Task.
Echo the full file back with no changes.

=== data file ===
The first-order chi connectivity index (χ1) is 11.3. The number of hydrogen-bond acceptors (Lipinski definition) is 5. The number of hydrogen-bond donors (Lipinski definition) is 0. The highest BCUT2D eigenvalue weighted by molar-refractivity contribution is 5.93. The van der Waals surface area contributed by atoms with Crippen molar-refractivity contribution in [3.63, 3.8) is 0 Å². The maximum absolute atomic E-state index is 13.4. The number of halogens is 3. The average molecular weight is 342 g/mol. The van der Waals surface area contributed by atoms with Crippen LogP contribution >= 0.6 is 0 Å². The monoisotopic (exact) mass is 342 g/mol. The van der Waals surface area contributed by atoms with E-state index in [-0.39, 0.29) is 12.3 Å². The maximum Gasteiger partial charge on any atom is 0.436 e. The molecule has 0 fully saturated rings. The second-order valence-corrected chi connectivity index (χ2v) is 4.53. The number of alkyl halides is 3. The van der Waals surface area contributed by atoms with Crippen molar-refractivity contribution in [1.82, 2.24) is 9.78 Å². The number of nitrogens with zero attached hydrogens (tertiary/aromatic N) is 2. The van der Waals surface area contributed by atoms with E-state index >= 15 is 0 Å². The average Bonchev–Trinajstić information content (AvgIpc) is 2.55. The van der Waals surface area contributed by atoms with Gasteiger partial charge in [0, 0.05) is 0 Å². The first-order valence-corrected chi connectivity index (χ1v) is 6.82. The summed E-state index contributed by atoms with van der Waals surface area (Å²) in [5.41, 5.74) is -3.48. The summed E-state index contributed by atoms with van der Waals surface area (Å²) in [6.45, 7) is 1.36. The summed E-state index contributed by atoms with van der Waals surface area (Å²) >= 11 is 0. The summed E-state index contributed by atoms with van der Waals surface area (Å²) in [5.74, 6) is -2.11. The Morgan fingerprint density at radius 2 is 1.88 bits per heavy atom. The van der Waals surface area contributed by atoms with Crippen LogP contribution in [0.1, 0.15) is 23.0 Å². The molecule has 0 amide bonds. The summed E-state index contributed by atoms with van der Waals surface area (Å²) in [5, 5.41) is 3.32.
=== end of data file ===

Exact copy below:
The first-order chi connectivity index (χ1) is 11.3. The number of hydrogen-bond acceptors (Lipinski definition) is 5. The number of hydrogen-bond donors (Lipinski definition) is 0. The highest BCUT2D eigenvalue weighted by molar-refractivity contribution is 5.93. The van der Waals surface area contributed by atoms with Crippen molar-refractivity contribution in [3.63, 3.8) is 0 Å². The maximum absolute atomic E-state index is 13.4. The number of halogens is 3. The average molecular weight is 342 g/mol. The van der Waals surface area contributed by atoms with Crippen LogP contribution >= 0.6 is 0 Å². The monoisotopic (exact) mass is 342 g/mol. The van der Waals surface area contributed by atoms with E-state index in [-0.39, 0.29) is 12.3 Å². The maximum Gasteiger partial charge on any atom is 0.436 e. The molecule has 0 fully saturated rings. The second-order valence-corrected chi connectivity index (χ2v) is 4.53. The number of alkyl halides is 3. The van der Waals surface area contributed by atoms with Crippen molar-refractivity contribution in [1.82, 2.24) is 9.78 Å². The number of nitrogens with zero attached hydrogens (tertiary/aromatic N) is 2. The van der Waals surface area contributed by atoms with E-state index >= 15 is 0 Å². The average Bonchev–Trinajstić information content (AvgIpc) is 2.55. The van der Waals surface area contributed by atoms with Gasteiger partial charge in [0, 0.05) is 0 Å². The first-order valence-corrected chi connectivity index (χ1v) is 6.82. The summed E-state index contributed by atoms with van der Waals surface area (Å²) in [5.41, 5.74) is -3.48. The summed E-state index contributed by atoms with van der Waals surface area (Å²) in [6.45, 7) is 1.36. The summed E-state index contributed by atoms with van der Waals surface area (Å²) >= 11 is 0. The summed E-state index contributed by atoms with van der Waals surface area (Å²) in [5.74, 6) is -2.11. The Morgan fingerprint density at radius 2 is 1.88 bits per heavy atom. The van der Waals surface area contributed by atoms with Crippen LogP contribution in [0.1, 0.15) is 23.0 Å². The molecule has 0 amide bonds. The summed E-state index contributed by atoms with van der Waals surface area (Å²) in [5, 5.41) is 3.32.